A woman in grey trousers and white shirt sits on grass

Merchant and Mills Strides finished

A woman in grey trousers and white shirt stands by a window

When I last posted about these trousers I was struggling with the pockets. But as you can see I finished them and I’m very pleased with the results. These are the Merchant and Mills Strides. They don’t seem to be available as a standalone pattern but are part of the Merchant and Mills Workbook, a collection of six patterns making up a wardobe. The Strides are described as classic menswear style trousers. They’re straight legged, very high waisted, and have slant pockets and pleats on the front. Mine are made up in a mediumweight non-stretch grey denim. It’s heavier than any of the recommended fabrics for the pattern but it’s unusually soft and drapey for denim, which makes it work. I’d link to it, but it seems to have sold out.

Closeup of grey trousers

I really like the fit on these but it’s only fair to say that other people have had mixed results. The sizing is a little hard to fathom as there is no size chart provided, only finished garment measurements. The size numbers look like they’re meant to match UK retail or Big Four pattern sizing, but in fact they aren’t equivalent. I’d say to go down at least one from your usual size. There’s no inside leg measurement given but after checking the pattern I lengthened the leg something like 8cm, which is more than I usually do.

What I ended up with is close fitting on the natural waist and roomy everywhere else. Very comfortable to wear. The pockets worked out ok after I recut the back piece longer to match the front one, although I’d prefer them to be a bit deeper overall. If I’d used the original pattern pieces with the shorter back piece they’d be far too shallow for a phone (at least for the size I made; I haven’t been back to check the others).

A woman in grey trousers and white shirt stands by a white wall

The pattern is described as inspired by classic menswear but it’s simplified from traditional men’s trousers, which makes it a much easier sew. There is no centre back seam on the waistband for adjusting the size and no back pockets of any sort. However there is a very nifty shaped fly guard with an internal button closure to keep the front lying really flat. I had a bit of difficulty with the button placement on that – the buttonhole seemed placed much lower on the pattern pieces than on the diagrams in the instructions – but that might have been my mistake in tracing and marking. I made it work but next time I’ll check the pattern pieces really do line up before making the buttonhole. Interestingly the photos in the book of the insides look more like how my fly guard ended up than the diagrams do.

Here’s the back view. I get those wrinkles under the backside on most trousers. I suppose I could take some length out of the back crotch curve to try to deal with it but it doesn’t really bother me.

A woman in grey trousers and white shirt stands by a window with her back to the camera

I’ve been wearing these a lot since I finished them. They feel effortless to wear but I’d like to think they have a Katharine Hepburn vibe. And I love the proportions I get when tucking in a top to the high waistband. It’s as if they were drafted for me personally. I’ll definitely be making this pattern again.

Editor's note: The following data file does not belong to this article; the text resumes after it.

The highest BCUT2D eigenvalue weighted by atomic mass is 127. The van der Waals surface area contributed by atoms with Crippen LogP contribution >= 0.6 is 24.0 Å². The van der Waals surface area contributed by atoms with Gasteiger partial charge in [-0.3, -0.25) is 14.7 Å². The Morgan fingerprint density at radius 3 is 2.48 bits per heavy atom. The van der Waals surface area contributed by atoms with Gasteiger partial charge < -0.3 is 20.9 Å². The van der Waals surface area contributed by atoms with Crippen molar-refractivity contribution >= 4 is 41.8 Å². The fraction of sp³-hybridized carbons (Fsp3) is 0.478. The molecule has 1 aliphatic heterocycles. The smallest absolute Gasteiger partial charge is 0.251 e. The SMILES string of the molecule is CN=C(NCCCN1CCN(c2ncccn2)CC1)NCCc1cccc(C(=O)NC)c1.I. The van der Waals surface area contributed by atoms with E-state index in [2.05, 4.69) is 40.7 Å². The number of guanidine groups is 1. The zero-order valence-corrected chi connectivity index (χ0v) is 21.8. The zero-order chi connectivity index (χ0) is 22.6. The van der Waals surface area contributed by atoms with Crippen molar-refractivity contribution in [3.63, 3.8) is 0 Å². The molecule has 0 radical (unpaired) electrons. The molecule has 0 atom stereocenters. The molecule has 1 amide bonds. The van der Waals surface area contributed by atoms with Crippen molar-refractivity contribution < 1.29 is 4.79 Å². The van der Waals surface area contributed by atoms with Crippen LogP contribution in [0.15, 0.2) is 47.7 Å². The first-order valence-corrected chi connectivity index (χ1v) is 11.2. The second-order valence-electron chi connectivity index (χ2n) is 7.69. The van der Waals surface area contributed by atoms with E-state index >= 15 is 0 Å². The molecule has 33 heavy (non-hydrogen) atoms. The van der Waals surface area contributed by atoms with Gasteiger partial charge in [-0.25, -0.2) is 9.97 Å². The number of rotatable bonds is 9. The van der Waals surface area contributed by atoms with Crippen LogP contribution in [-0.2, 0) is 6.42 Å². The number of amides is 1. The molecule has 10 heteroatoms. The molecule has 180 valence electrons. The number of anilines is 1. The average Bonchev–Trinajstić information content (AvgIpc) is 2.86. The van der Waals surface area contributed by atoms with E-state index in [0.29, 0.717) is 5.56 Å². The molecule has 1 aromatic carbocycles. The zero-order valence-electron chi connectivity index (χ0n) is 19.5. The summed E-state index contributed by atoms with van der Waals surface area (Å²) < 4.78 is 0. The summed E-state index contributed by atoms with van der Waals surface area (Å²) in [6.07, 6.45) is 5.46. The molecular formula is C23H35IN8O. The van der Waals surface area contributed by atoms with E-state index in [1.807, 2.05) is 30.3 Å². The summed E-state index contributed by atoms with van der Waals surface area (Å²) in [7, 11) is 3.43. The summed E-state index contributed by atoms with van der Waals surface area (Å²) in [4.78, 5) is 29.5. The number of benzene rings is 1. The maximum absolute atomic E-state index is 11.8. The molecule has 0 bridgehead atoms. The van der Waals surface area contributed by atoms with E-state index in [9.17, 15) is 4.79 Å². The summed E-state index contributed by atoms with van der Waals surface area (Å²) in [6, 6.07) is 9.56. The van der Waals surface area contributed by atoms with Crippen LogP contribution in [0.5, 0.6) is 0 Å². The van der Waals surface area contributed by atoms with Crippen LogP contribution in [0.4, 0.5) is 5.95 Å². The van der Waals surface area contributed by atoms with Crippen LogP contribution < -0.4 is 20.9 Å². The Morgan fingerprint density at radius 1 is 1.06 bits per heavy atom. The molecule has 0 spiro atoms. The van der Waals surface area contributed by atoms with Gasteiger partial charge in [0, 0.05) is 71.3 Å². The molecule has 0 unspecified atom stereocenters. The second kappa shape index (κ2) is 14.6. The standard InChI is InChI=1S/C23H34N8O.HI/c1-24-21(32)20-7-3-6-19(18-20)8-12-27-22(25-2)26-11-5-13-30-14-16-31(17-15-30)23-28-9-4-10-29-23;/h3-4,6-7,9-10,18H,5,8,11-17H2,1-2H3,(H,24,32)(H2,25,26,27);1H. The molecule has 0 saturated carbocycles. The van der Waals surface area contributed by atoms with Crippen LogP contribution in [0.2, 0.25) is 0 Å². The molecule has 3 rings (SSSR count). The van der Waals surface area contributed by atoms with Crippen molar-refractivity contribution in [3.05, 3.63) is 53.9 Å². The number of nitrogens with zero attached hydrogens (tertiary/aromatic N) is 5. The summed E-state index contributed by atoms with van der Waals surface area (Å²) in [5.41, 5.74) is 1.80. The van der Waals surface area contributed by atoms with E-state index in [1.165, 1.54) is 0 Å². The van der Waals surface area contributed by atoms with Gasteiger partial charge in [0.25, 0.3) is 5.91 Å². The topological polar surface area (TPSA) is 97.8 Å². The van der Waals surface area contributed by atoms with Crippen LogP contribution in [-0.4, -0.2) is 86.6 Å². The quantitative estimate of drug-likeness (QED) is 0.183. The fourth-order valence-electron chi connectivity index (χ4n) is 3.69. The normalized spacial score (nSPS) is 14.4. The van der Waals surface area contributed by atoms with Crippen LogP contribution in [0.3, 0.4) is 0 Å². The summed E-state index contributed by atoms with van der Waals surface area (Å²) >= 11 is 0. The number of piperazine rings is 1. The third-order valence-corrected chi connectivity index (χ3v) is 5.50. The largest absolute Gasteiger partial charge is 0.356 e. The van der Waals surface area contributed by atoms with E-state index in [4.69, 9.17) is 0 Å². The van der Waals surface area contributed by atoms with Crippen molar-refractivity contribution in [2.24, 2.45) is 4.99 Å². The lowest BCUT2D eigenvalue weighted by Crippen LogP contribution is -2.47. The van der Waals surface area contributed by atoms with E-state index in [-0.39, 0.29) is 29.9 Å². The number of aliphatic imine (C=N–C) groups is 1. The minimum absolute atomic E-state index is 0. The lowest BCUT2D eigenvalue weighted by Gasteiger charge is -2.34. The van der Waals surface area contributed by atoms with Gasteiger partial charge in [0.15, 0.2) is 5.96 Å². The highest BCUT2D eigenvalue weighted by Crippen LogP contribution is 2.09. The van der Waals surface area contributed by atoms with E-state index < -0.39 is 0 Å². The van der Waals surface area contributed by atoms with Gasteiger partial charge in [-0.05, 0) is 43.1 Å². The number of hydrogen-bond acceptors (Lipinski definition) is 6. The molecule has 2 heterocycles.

The shirt is Style Arc’s Juliet – another one I have plans to sew again. Thanks to my husband for taking the photos.

A woman in grey trousers and a white shirt sits on grass

22 thoughts on “Merchant and Mills Strides finished

      1. Only one photo each on the sale page, and some of them aren’t very informative. Not so much for trousers, but I need drawings to see if they facilitate the multitude of adjustments I have to do for tops. Pretty much never buy patterns without drawings. Generally more informative than photos. Designers rarely include photos of models my shape: short, squat and busty – pretty much the opposite of you 🤣

      2. Ah right, I’m going by the more recent patterns on the website! I agree that technical drawings give a better idea of a garment. I always find myself browsing Burda by the pages of diagrams rather than the model pics. Not having the fabric and the model to distract makes it much easier to see a pattern’s potential.

  1. Great trousers – but wouldn’t it be nice for the centre back men’s style adjustment to be available. As someone whos waist and hip difference is very small I’m not sure this would work for me but they look fabulous on you. I’m glad that you persisted with the pattern, and I agree that you will be likely to use it again.

    1. That did seem like an odd omission as it’s not a hard thing to sew. I understand skipping things like back welt pockets. Although I’m kind of tempted to add those if I made these again.

  2. Quite lovely! A good pair of comfy, yet stylish, trousers is a win and a must. I just finished a linen pair last night, but they are best ‘modeled’ than worn. (Posting soon).

  3. Great Strides! I’m glad you got those pockets sorted out, after all, what is the point of pockets unless they are truly functional. I’m interested in the comments about the fly guard. I seem to get a few problems with trousers not lying flat at the front (I think this is mostly due to my shape). I wonder whether this shaped fly guard would help?

  4. great trousers – adore that shirt – they make a great combo. Glad I was not the only person perplexed by a merchant mills pattern. I have their Landgate Jacket pattern and I am still unsure what size it should be cut to fit!

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